oil

Study finds link between toxic aldehydes in reheated oil and neurodegenerative diseases, cancer

Thursday, March 22, 2012 by: Ethan A. Huff, staff writer
Tags: aldehydes, cooking oil, neurodegenerative disease

eTrust Pro Certified

Most Viewed Articles
Popular on Facebook
Malaysia Airlines Flight 370 now clearly a government cover-up: All evidence contradicts official story
White House admits staging fake vaccination operation to gather DNA from the public
10 other companies that use the same Subway yoga mat chemical in their buns
High-dose vitamin C injections shown to annihilate cancer
Irrefutable proof we are all being sprayed with poison: 571 tons of toxic lead 'chemtrailed' into America's skies every year
EXCLUSIVE: Natural News tests flu vaccine for heavy metals, finds 25,000 times higher mercury level than EPA limit for water
Truvia sweetener a powerful pesticide; scientists shocked as fruit flies die in less than a week from eating GMO-derived erythritol
Senator who attacked Doctor Oz over dietary supplements received over $146,000 in campaign contributions from Big Pharma mega-retailer and Monsanto
Global warming data FAKED by government to fit climate change fictions
U.S. treating meat with ammonia, bleach and antibiotics to kill the '24-hour sickness'
HOAX confirmed: Michelle Obama 'GMOs for children' campaign a parody of modern agricultural politics
Ben and Jerry's switches to non-GMO, Fair Trade ice cream ingredients
Battle for humanity nearly lost: global food supply deliberately engineered to end life, not nourish it
Diet soda, aspartame linked to premature deaths in women
Cannabis kicks Lyme disease to the curb
Elliot Rodger, like nearly all young killers, was taking psychiatric drugs (Xanax)
Harvard research links fluoridated water to ADHD, mental disorders
Right to farm being stripped from Americans: Michigan to criminalize small family farms with chickens, goats, honey bees and more
Delicious
(NaturalNews) Depending on the type of oil you use to cook -- and whether or not you reheat that oil for multiple uses -- you could be exposing yourself to high levels of toxic aldehydes, chemicals known to cause neurodegenerative disease and cancer. Researchers from the University of the Basque Country (UBC) in Spain have found that some popular cooking oils, including soybean and sunflower oils, generate high levels of toxic aldehydes when heated and reheated.

Maria Dolores Guillen, a lecturer in the Pharmacy and Food Technology Department at UBC, and her colleagues observed that upon being heated, certain cooking oils undergo significant degradation of their fatty acid content. This degradation results in the production of toxic aldehydes like 4-hydroxy-[E]-2nonenal, 4-oxo-[E]-2-decenal, and 4-oxo-[E]-2-undecenal, the latter two of which were discovered in food for the first time as part of the study.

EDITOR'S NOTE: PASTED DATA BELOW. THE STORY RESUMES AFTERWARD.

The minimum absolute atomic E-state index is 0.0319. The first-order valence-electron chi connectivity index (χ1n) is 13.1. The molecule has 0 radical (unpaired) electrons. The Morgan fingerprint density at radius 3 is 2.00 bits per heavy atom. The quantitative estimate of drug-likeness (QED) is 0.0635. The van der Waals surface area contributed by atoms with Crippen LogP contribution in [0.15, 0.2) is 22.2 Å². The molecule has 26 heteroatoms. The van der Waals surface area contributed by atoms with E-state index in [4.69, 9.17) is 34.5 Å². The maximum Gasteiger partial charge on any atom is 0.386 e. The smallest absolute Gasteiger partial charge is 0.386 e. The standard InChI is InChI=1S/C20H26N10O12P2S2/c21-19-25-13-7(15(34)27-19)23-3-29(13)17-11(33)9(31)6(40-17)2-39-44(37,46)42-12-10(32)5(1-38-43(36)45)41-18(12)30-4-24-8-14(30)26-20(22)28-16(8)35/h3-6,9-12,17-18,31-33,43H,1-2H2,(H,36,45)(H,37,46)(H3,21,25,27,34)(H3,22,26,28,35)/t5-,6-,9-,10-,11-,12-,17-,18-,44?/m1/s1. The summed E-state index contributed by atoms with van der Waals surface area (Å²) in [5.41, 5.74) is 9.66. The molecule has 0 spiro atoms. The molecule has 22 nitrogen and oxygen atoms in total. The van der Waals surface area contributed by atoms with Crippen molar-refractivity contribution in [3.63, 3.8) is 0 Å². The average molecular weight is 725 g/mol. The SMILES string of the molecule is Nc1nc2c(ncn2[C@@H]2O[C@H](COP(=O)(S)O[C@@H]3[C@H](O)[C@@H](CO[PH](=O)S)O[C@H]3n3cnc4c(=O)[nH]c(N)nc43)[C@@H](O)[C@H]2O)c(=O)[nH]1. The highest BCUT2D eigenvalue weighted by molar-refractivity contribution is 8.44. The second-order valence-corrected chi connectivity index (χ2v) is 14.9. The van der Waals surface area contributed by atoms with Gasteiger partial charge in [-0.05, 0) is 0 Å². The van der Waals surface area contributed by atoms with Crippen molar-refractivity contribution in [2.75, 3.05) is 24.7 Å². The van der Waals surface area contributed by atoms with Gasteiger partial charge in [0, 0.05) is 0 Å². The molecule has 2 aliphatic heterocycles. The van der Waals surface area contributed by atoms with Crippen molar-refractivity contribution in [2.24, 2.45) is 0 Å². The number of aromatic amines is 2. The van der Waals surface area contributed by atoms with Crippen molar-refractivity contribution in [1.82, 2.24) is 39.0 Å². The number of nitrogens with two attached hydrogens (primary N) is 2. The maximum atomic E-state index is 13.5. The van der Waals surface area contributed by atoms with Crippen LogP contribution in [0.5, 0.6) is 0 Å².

And while some of these aldehydes dissipate after being produced in cooked oil, many others linger and accumulate. Upon consumption, these toxins then reacts with human proteins, enzymes, and hormones, which can lead to serious health problems.

"It was known that at frying temperature, oil releases aldehydes that pollute the atmosphere and can be inhaled, so we decided to research into whether these remain in the oil after they are heated, and they do" noted Guillen. "It is not intended to alarm the population, but this data is what it is, and it should be taken into account."

This data, what was published in the journal Food Chemistry, involved the testing of olive, sunflower, and flaxseed oils heated at temperatures of 190 degrees Celsius (374 degrees Fahrenheit). For the olive and sunflower oils, the team heated them for a total of 40 hours spread over the course of five days, while they heated the flaxseed oil for 20 hours.

Using gas chromatography / mass spectrometry analysis protocols, they discovered that sunflower oil was the worst offender for toxic aldehydes, followed by flaxseed oil, also known as linseed oil, and olive oil. And the more times these oils were reheated, the worse their concentrations of toxic aldehydes became.

Similarly, a study out of the University of Minnesota's Department of Food Science and Nutrition found that soybean oil produces similar concentrations of other toxic aldehydes when fried at a temperature of 185 degrees Celsius (365 degrees Fahrenheit).

Sources for this article include:

http://www.eurekalert.org/pub_releases/2012-02/f-sf-tad022212.php

http://www.deepdyve.com

http://cameochemicals.noaa.gov/chemical/2330

Join over four million monthly readers. Your privacy is protected. Unsubscribe at any time.
comments powered by Disqus
Take Action: Support NaturalNews.com by linking back to this article from your website

Permalink to this article:

Embed article link: (copy HTML code below):

Reprinting this article:
Non-commercial use OK, cite NaturalNews.com with clickable link.

Follow Natural News on Facebook, Twitter, Google Plus, and Pinterest

Advertise with NaturalNews...

Support NaturalNews Sponsors:

Advertise with NaturalNews...

GET SHOW DETAILS
+ a FREE GIFT

Sign up for the FREE Natural News Email Newsletter

Receive breaking news on GMOs, vaccines, fluoride, radiation protection, natural cures, food safety alerts and interviews with the world's top experts on natural health and more.

Join over 7 million monthly readers of NaturalNews.com, the internet's No. 1 natural health news site. (Source: Alexa.com)

Your email address *

Please enter the code you see above*

No Thanks

Already have it and love it!

Natural News supports and helps fund these organizations:

* Required. Once you click submit, we will send you an email asking you to confirm your free registration. Your privacy is assured and your information is kept confidential. You may unsubscribe at anytime.